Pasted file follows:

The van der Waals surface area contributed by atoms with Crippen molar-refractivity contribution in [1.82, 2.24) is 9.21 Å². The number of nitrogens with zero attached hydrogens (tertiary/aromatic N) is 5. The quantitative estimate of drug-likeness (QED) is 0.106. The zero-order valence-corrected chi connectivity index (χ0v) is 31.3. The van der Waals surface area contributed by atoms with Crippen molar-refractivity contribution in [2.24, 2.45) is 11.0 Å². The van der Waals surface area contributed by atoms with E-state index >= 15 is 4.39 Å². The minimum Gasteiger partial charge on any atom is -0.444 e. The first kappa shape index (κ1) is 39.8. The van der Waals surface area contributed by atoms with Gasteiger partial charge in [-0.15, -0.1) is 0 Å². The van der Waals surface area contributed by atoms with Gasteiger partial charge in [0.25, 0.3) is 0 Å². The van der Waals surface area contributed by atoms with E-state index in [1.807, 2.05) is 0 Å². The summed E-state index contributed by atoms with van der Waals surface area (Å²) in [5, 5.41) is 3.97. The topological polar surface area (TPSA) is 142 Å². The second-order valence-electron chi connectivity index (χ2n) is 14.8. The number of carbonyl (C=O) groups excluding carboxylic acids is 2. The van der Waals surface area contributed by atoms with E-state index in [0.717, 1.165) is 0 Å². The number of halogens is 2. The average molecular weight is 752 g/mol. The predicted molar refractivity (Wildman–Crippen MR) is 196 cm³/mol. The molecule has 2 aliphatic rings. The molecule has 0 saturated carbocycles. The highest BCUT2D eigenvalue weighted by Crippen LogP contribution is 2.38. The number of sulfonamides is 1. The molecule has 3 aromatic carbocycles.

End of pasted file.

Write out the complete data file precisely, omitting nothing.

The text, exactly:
The van der Waals surface area contributed by atoms with Crippen molar-refractivity contribution in [1.82, 2.24) is 9.21 Å². The number of nitrogens with zero attached hydrogens (tertiary/aromatic N) is 5. The quantitative estimate of drug-likeness (QED) is 0.106. The zero-order valence-corrected chi connectivity index (χ0v) is 31.3. The van der Waals surface area contributed by atoms with Crippen molar-refractivity contribution in [2.24, 2.45) is 11.0 Å². The van der Waals surface area contributed by atoms with E-state index >= 15 is 4.39 Å². The minimum Gasteiger partial charge on any atom is -0.444 e. The first kappa shape index (κ1) is 39.8. The van der Waals surface area contributed by atoms with Gasteiger partial charge in [-0.15, -0.1) is 0 Å². The van der Waals surface area contributed by atoms with Gasteiger partial charge in [0.25, 0.3) is 0 Å². The van der Waals surface area contributed by atoms with E-state index in [1.807, 2.05) is 0 Å². The summed E-state index contributed by atoms with van der Waals surface area (Å²) in [5, 5.41) is 3.97. The topological polar surface area (TPSA) is 142 Å². The second-order valence-electron chi connectivity index (χ2n) is 14.8. The number of carbonyl (C=O) groups excluding carboxylic acids is 2. The van der Waals surface area contributed by atoms with E-state index in [0.717, 1.165) is 0 Å². The number of halogens is 2. The average molecular weight is 752 g/mol. The predicted molar refractivity (Wildman–Crippen MR) is 196 cm³/mol. The molecule has 2 aliphatic rings. The molecule has 0 saturated carbocycles. The highest BCUT2D eigenvalue weighted by Crippen LogP contribution is 2.38. The number of sulfonamides is 1. The molecule has 3 aromatic carbocycles.